Starring Freddie Prinze Jr, Sarah Michelle Gellar, Linda Cardellini, Matthew Lillard & Rowan Atkinson.
Screenplay by James Gunn & Craig Titley.
Directed by Raja Gosnelll.
Distributed by Warner Brothers Pictures. 86 minutes. Rated PG.
My childhood is flashing before my eyes. First the Spider-Man movie, now a live action Scooby-Doo. All my Saturday morning favorites are hitting the multiplex. And since I seem to be the only person in the world who remembers Prince Planet, I would guess this is as good as I’ll get in my Captain Crunchberries nostalgia rush. Unlike Spider-Man, which is made for a broad audience who may not have even cared for the source material, this film is purely for Scooby fans. If you loved the old series, the movie is a lot of fun. If you never got the Scooby phenomenon, this film won’t change your mind at all.
The first, and probably biggest problem with the film is Scooby himself. Early on, you can’t get over the fact that the computer animated pooch doesn’t really look like a dog at all. But the animation is good enough that his moves look realistic… probably more realistic to the cartoon pooch than a real one… that you quickly get over this reservation.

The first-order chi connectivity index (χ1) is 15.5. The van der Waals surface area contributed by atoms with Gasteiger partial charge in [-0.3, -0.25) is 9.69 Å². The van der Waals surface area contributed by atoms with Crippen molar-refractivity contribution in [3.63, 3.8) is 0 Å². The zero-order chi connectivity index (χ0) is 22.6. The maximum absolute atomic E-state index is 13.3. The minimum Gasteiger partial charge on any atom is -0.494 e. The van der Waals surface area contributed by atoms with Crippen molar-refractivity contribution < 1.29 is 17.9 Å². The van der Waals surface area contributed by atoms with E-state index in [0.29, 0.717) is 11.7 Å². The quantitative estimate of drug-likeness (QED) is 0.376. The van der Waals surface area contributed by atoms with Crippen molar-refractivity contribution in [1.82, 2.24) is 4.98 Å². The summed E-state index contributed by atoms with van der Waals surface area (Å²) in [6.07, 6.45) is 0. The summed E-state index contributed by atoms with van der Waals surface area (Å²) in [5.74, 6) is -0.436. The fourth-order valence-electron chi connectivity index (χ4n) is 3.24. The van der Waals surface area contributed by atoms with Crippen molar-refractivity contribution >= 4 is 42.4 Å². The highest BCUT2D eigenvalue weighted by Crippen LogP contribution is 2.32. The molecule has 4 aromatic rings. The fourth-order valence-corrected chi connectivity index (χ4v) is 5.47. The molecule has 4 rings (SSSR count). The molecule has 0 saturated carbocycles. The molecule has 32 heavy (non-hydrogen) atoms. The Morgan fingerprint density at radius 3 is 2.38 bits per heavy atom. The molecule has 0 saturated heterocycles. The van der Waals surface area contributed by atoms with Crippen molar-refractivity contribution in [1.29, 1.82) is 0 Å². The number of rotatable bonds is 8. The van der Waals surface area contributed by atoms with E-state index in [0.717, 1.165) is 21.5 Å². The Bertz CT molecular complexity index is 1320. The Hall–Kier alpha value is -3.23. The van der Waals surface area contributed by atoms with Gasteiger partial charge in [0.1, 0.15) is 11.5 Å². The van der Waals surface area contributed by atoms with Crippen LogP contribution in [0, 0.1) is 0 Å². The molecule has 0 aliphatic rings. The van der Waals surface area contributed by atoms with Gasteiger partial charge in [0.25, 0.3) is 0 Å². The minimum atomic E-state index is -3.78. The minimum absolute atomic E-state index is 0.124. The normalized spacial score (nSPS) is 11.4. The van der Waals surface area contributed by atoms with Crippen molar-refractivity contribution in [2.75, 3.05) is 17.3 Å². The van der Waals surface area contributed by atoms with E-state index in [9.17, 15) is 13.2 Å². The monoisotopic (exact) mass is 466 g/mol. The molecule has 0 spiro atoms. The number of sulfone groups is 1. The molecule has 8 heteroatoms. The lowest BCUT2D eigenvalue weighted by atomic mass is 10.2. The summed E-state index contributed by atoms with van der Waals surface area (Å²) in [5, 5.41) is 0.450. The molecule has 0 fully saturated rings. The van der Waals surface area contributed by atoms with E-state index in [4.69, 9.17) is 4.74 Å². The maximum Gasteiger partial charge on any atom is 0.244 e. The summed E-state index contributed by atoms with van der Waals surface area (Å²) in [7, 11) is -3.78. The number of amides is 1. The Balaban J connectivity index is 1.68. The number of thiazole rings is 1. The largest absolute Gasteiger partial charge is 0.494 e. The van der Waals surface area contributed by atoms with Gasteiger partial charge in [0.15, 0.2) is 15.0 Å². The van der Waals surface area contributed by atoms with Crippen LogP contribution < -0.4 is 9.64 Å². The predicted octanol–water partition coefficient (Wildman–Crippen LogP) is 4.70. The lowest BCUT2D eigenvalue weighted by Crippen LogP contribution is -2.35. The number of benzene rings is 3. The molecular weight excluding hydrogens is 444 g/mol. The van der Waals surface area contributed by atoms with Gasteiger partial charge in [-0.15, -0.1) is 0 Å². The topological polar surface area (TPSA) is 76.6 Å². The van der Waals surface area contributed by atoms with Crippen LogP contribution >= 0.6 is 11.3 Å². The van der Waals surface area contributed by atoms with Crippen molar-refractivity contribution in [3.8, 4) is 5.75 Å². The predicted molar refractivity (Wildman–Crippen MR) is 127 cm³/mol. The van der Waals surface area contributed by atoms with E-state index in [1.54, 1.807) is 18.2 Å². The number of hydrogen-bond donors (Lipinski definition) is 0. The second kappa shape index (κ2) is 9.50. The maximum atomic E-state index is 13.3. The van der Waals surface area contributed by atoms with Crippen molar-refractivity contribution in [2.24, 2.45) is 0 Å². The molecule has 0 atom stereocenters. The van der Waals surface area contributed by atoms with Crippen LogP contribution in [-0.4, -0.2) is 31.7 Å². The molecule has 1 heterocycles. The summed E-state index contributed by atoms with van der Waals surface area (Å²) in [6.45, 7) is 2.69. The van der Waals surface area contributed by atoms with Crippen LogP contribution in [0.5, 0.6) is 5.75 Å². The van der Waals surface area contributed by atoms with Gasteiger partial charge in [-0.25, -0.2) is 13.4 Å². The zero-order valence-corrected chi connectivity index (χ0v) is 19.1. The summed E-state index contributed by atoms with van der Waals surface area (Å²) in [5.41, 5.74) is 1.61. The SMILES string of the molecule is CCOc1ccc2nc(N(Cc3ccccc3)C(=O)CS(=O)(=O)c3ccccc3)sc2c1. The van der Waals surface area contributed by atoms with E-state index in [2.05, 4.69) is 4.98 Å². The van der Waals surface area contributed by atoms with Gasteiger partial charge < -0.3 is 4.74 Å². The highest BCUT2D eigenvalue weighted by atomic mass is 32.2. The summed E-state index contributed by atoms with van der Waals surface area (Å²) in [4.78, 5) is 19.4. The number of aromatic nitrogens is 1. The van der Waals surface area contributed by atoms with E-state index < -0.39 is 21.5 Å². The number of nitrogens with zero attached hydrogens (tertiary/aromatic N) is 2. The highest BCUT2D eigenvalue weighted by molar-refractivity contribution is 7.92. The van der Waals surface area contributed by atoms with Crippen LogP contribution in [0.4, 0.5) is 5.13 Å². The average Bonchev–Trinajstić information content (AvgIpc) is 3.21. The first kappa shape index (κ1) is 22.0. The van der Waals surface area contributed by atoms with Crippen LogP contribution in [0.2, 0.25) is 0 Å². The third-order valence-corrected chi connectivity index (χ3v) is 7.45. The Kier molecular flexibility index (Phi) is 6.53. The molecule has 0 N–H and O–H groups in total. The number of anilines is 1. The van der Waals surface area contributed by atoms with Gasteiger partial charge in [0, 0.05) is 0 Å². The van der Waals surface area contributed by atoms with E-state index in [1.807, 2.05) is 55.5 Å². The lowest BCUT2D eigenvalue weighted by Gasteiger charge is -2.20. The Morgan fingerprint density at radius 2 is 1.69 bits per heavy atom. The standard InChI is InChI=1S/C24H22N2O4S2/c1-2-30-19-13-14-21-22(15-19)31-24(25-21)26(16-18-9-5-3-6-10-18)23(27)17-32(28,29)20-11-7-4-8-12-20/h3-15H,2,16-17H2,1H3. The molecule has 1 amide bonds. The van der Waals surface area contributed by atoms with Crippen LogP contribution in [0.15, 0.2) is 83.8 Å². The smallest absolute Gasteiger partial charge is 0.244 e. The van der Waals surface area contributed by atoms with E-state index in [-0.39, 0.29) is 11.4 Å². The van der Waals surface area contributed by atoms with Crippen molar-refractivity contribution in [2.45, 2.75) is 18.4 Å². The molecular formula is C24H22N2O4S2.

The humans in the cast vary, Matthew Lillard is fantastic as Shaggy and steals every scene he’s in. Linda Cardellini is pretty funny as Velma, too, with a subtle simmering resentment for being the smart one who gets ignored because she isn’t pretty. Sarah Michelle Gellar does fine in the kind of one-note character of Daphne, but Freddie Prinze Jr. is kind of miscast as strait-laced blowhard Fred.
The film flirts with a post-modern sense of humor, making one or two very soft hints that Fred is a vain airhead, Velma may be fonder of Daphne than we used to think and there may be a reason why Shaggy and Scooby always have the munchies. They even chose a villain that will be rather satisfying to long-time watchers. Eventually, they back away from this sarcastic approach though, which is probably a mistake. The film would have been even better had they surrendered to that impulse, it could have been another dumb classic like The Brady Bunch Movie. But it is still mostly cool on its own terms. Sure, the story is stupid and doesn’t really make sense, that’s kind of the point. Scooby-Doo is not great art, but it is fun nostalgia. (6/02)
Jay S. Jacobs
Copyright © 2002 PopEntertainment.com All rights reserved. Posted: June 14, 2002.